Supreme Court Upholds Secured Creditors’ Right to Credit-Bid

by Morgan Lewis

[authors: James L. Garrity Jr., Menachem O. Zelmanovitz, Andrew D. Gottfried, Neil E. Herman, and Wendy S. Walker]

The Court's unanimous decision in RadLAX Gateway Hotel LLC v. Amalgamated Bank settles dispute over the credit-bid right, retaining this important creditor protection.

In a significant victory for secured creditors, on May 29 the U.S. Supreme Court in RadLAX Gateway Hotel LLC v. Amalgamated Bank, 566 U.S. — (2012), held that a Chapter 11 plan may not be confirmed over the objection of a secured creditor if the plan provides for the sale of the creditor's collateral free and clear of its liens, but does not permit the creditor to credit-bid at the sale. Writing for a unanimous Court, Justice Antonin Scalia delivered the opinion affirming the decision of the U.S. Court of Appeals for the Seventh Circuit in River Road Hotel Partners, LLC v. Amalgamated Bank, 651 F.3d 642 (2011), effectively overruling the contrary decisions of the Third and Fifth Circuits in In re Philadelphia Newspapers, 599 F.3d 298 (3d Cir. 2010), and Bank of New York Trust Co. N.A. v. Official Unsecured Creditors' Committee (In re Pacific Lumber Co.), 584 F.3d 229 (5th Cir. 2009).


The debtors in RadLAX financed the purchase, renovation, and construction of a hotel with a loan secured by all of their assets. Ultimately, the debtors ran out of funds with which to complete the project and filed voluntary Chapter 11 petitions with the Bankruptcy Court for the Northern District of Illinois. Thereafter, the debtors submitted a Chapter 11 plan pursuant to which they sought to auction their assets to the highest bidder, with the sale proceeds to be used principally to repay the secured creditor. Under the proposed auction procedure, however, the secured creditor was not permitted to credit-bid (i.e., bid for the property using the debt it was owed to offset the purchase price). The debtors proposed to confirm their plan under the cramdown provision of Bankruptcy Code § 1129(b)(2)(A)(iii) by asserting that they provided the secured creditor with the "indubitable equivalent" of its claim. The Bankruptcy Court denied confirmation as not in compliance with the requirements of Section 1129(b)(2)(A). The Bankruptcy Court certified an appeal directly to the Seventh Circuit, which affirmed, holding that the debtors could not sell the secured creditor's collateral free and clear of its lien without permitting the creditor to credit-bid.

Supreme Court Decision

In affirming the Seventh Circuit decision, Justice Scalia characterized the debtors' attempt to construe the statute so as to circumvent the credit-bid requirement as "hyperliteral and contrary to common sense." He explained that under Section 1129(b)(2)(A), for a plan to be confirmed over the objection of the secured creditor, it must meet one of three requirements to be deemed "fair and equitable." The subsections under Section 1129(b)(2)(A) detail those requirements: Section 1129(b)(2)(A)(i) is the requirement for plans under which the creditor retains its lien; subsection (ii), which incorporates Section 363(k) of the Bankruptcy Code, is the requirement for plans under which the collateral is to be sold free and clear of the creditor's lien and the creditor is provided with the right to credit-bid; and subsection (iii) is a residual provision for other plans, such as one in which the creditor receives the collateral itself. Thus, subsection (ii) is a specific provision covering sales of the collateral free and clear, while subsection (iii) is a general provision for the satisfaction of the secured creditor's claim with its "indubitable equivalent." The well-established canon of statutory interpretation requires that the specific govern the general.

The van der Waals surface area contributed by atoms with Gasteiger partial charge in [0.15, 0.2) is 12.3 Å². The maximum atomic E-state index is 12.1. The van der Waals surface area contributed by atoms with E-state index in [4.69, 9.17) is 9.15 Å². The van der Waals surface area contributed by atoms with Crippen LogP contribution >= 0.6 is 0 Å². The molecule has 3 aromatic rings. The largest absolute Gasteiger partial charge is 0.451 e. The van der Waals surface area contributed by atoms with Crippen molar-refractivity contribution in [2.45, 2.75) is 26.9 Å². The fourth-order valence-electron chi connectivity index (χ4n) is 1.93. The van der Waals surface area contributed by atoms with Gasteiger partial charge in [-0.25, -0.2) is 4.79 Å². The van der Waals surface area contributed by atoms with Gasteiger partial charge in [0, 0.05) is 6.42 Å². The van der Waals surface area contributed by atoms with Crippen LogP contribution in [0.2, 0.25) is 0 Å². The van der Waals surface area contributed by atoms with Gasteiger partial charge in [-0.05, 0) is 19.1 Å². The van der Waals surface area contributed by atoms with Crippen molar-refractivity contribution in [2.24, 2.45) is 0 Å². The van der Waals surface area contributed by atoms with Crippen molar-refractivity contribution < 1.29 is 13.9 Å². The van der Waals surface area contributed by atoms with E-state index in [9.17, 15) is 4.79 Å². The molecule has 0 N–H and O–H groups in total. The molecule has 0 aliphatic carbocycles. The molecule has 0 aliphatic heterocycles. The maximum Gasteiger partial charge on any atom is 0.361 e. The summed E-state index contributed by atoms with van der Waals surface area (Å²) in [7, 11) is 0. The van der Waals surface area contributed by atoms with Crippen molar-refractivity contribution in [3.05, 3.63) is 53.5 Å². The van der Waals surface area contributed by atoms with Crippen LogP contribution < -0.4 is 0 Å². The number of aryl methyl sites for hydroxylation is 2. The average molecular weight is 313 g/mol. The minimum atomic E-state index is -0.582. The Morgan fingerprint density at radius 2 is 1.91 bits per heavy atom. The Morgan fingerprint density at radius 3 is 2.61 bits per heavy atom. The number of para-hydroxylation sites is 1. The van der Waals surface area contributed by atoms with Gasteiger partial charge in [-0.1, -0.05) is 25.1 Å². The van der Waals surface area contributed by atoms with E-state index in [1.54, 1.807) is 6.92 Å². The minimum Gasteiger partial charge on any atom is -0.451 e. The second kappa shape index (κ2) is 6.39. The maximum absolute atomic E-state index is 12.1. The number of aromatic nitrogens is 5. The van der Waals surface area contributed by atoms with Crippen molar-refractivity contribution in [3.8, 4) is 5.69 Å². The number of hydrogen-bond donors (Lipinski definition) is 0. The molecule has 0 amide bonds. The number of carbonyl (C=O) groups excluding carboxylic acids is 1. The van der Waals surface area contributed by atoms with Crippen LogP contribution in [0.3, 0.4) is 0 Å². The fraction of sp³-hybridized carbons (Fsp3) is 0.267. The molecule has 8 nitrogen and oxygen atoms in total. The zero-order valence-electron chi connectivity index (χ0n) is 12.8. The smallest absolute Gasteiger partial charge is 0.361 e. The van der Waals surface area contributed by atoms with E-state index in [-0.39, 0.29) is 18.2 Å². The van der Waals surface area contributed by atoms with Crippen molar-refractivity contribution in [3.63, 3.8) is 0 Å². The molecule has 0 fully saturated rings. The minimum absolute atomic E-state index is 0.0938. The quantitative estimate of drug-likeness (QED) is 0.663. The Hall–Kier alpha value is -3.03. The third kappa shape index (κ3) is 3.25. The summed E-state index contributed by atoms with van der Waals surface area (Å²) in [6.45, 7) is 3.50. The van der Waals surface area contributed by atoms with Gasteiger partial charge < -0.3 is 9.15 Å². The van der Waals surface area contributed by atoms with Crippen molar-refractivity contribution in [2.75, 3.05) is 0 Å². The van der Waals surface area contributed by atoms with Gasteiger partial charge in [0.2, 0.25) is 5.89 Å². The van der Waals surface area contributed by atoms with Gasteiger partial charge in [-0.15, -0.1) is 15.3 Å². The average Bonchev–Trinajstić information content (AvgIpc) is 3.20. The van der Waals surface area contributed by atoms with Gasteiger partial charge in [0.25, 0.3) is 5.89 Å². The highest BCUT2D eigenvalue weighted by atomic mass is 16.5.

The Supreme Court decision appears to have put to rest the dispute over whether a secured creditor's credit-bid right could be eliminated by a sale of assets under a plan, preserving this protection against the risk that the creditor's collateral would be sold at a depressed price. However, the language of Section 363(k), and by extension Section 1129(b)(2)(A)(ii), may provide another potential basis for circumvention of the credit-bid right, as the language allows for an exception where "the court for cause orders otherwise." Justice Scalia noted that the Bankruptcy Court had found that no such cause existed in RadLAX. It remains to be seen whether—and under what circumstances—debtors will seek to utilize this exception in Section 363(k) to justify their elimination of a secured creditor's right to credit-bid.

DISCLAIMER: Because of the generality of this update, the information provided herein may not be applicable in all situations and should not be acted upon without specific legal advice based on particular situations.

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